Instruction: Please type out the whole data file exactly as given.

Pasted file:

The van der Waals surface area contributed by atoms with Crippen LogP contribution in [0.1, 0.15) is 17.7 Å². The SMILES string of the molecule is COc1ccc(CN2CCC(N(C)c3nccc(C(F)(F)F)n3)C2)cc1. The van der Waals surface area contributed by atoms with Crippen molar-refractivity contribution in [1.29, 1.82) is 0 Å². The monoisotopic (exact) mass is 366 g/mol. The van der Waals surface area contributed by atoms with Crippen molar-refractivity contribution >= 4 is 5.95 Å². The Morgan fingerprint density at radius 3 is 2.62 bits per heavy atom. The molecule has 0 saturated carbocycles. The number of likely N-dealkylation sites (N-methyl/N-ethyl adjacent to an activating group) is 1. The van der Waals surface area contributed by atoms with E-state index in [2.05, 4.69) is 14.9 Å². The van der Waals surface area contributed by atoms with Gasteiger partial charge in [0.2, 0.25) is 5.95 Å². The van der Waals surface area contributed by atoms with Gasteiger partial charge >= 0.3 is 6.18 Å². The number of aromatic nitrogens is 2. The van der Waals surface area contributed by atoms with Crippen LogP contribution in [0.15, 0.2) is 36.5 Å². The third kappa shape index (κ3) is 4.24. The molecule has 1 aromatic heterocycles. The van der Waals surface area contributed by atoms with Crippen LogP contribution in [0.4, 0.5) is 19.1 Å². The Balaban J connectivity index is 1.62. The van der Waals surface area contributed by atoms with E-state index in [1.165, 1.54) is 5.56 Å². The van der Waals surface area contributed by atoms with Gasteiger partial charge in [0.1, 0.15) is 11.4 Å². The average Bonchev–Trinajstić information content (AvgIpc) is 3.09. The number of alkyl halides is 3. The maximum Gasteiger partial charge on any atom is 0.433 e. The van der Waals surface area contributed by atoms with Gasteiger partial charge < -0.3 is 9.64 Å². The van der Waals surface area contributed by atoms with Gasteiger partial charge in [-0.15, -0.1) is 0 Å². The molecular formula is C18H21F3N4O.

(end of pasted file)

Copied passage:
The van der Waals surface area contributed by atoms with Crippen LogP contribution in [0.1, 0.15) is 17.7 Å². The SMILES string of the molecule is COc1ccc(CN2CCC(N(C)c3nccc(C(F)(F)F)n3)C2)cc1. The van der Waals surface area contributed by atoms with Crippen molar-refractivity contribution in [1.29, 1.82) is 0 Å². The monoisotopic (exact) mass is 366 g/mol. The van der Waals surface area contributed by atoms with Crippen molar-refractivity contribution >= 4 is 5.95 Å². The Morgan fingerprint density at radius 3 is 2.62 bits per heavy atom. The molecule has 0 saturated carbocycles. The number of likely N-dealkylation sites (N-methyl/N-ethyl adjacent to an activating group) is 1. The van der Waals surface area contributed by atoms with E-state index in [2.05, 4.69) is 14.9 Å². The van der Waals surface area contributed by atoms with Gasteiger partial charge in [0.2, 0.25) is 5.95 Å². The van der Waals surface area contributed by atoms with Gasteiger partial charge >= 0.3 is 6.18 Å². The number of aromatic nitrogens is 2. The van der Waals surface area contributed by atoms with Crippen LogP contribution in [0.15, 0.2) is 36.5 Å². The third kappa shape index (κ3) is 4.24. The molecule has 1 aromatic heterocycles. The van der Waals surface area contributed by atoms with Crippen LogP contribution in [0.4, 0.5) is 19.1 Å². The Balaban J connectivity index is 1.62. The van der Waals surface area contributed by atoms with E-state index in [1.165, 1.54) is 5.56 Å². The van der Waals surface area contributed by atoms with Gasteiger partial charge in [0.1, 0.15) is 11.4 Å². The average Bonchev–Trinajstić information content (AvgIpc) is 3.09. The number of alkyl halides is 3. The maximum Gasteiger partial charge on any atom is 0.433 e. The van der Waals surface area contributed by atoms with Gasteiger partial charge < -0.3 is 9.64 Å². The van der Waals surface area contributed by atoms with Gasteiger partial charge in [-0.15, -0.1) is 0 Å². The molecular formula is C18H21F3N4O.